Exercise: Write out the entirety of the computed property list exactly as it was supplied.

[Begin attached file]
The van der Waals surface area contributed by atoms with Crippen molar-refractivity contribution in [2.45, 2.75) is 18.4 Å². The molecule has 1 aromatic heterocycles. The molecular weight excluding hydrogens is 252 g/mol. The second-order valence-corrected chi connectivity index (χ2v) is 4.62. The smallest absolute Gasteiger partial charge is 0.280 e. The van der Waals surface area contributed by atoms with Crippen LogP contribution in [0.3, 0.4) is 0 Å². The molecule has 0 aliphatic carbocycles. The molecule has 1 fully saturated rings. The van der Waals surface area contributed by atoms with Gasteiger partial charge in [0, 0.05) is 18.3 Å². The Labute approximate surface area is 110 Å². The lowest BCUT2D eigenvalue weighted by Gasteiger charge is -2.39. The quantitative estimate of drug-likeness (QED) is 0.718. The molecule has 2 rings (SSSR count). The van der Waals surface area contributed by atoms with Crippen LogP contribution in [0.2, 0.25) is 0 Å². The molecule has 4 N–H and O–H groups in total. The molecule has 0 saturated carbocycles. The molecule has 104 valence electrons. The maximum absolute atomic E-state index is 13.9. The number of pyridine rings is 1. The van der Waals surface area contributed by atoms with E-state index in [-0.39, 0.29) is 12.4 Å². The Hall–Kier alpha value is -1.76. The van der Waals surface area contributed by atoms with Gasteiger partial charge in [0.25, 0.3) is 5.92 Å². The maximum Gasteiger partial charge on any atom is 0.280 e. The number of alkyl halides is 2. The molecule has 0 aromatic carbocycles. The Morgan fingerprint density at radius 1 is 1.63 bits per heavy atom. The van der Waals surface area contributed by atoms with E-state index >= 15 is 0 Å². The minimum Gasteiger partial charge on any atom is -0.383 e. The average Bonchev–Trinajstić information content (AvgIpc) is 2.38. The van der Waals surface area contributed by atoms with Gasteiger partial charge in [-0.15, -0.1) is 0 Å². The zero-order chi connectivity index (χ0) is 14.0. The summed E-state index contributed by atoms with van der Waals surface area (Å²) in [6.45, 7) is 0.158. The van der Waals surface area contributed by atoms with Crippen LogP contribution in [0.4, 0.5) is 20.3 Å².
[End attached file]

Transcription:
The van der Waals surface area contributed by atoms with Crippen molar-refractivity contribution in [2.45, 2.75) is 18.4 Å². The molecule has 1 aromatic heterocycles. The molecular weight excluding hydrogens is 252 g/mol. The second-order valence-corrected chi connectivity index (χ2v) is 4.62. The smallest absolute Gasteiger partial charge is 0.280 e. The van der Waals surface area contributed by atoms with Crippen LogP contribution in [0.3, 0.4) is 0 Å². The molecule has 0 aliphatic carbocycles. The molecule has 1 fully saturated rings. The van der Waals surface area contributed by atoms with Gasteiger partial charge in [0, 0.05) is 18.3 Å². The Labute approximate surface area is 110 Å². The lowest BCUT2D eigenvalue weighted by Gasteiger charge is -2.39. The quantitative estimate of drug-likeness (QED) is 0.718. The molecule has 2 rings (SSSR count). The van der Waals surface area contributed by atoms with Crippen LogP contribution in [0.2, 0.25) is 0 Å². The molecule has 4 N–H and O–H groups in total. The molecule has 0 saturated carbocycles. The molecule has 104 valence electrons. The maximum absolute atomic E-state index is 13.9. The number of pyridine rings is 1. The van der Waals surface area contributed by atoms with E-state index in [-0.39, 0.29) is 12.4 Å². The Hall–Kier alpha value is -1.76. The van der Waals surface area contributed by atoms with Gasteiger partial charge in [0.25, 0.3) is 5.92 Å². The maximum Gasteiger partial charge on any atom is 0.280 e. The number of alkyl halides is 2. The molecule has 0 aromatic carbocycles. The Morgan fingerprint density at radius 1 is 1.63 bits per heavy atom. The van der Waals surface area contributed by atoms with E-state index >= 15 is 0 Å². The minimum Gasteiger partial charge on any atom is -0.383 e. The average Bonchev–Trinajstić information content (AvgIpc) is 2.38. The van der Waals surface area contributed by atoms with Gasteiger partial charge in [-0.15, -0.1) is 0 Å². The zero-order chi connectivity index (χ0) is 14.0. The summed E-state index contributed by atoms with van der Waals surface area (Å²) in [6.45, 7) is 0.158. The van der Waals surface area contributed by atoms with Crippen LogP contribution in [0.4, 0.5) is 20.3 Å².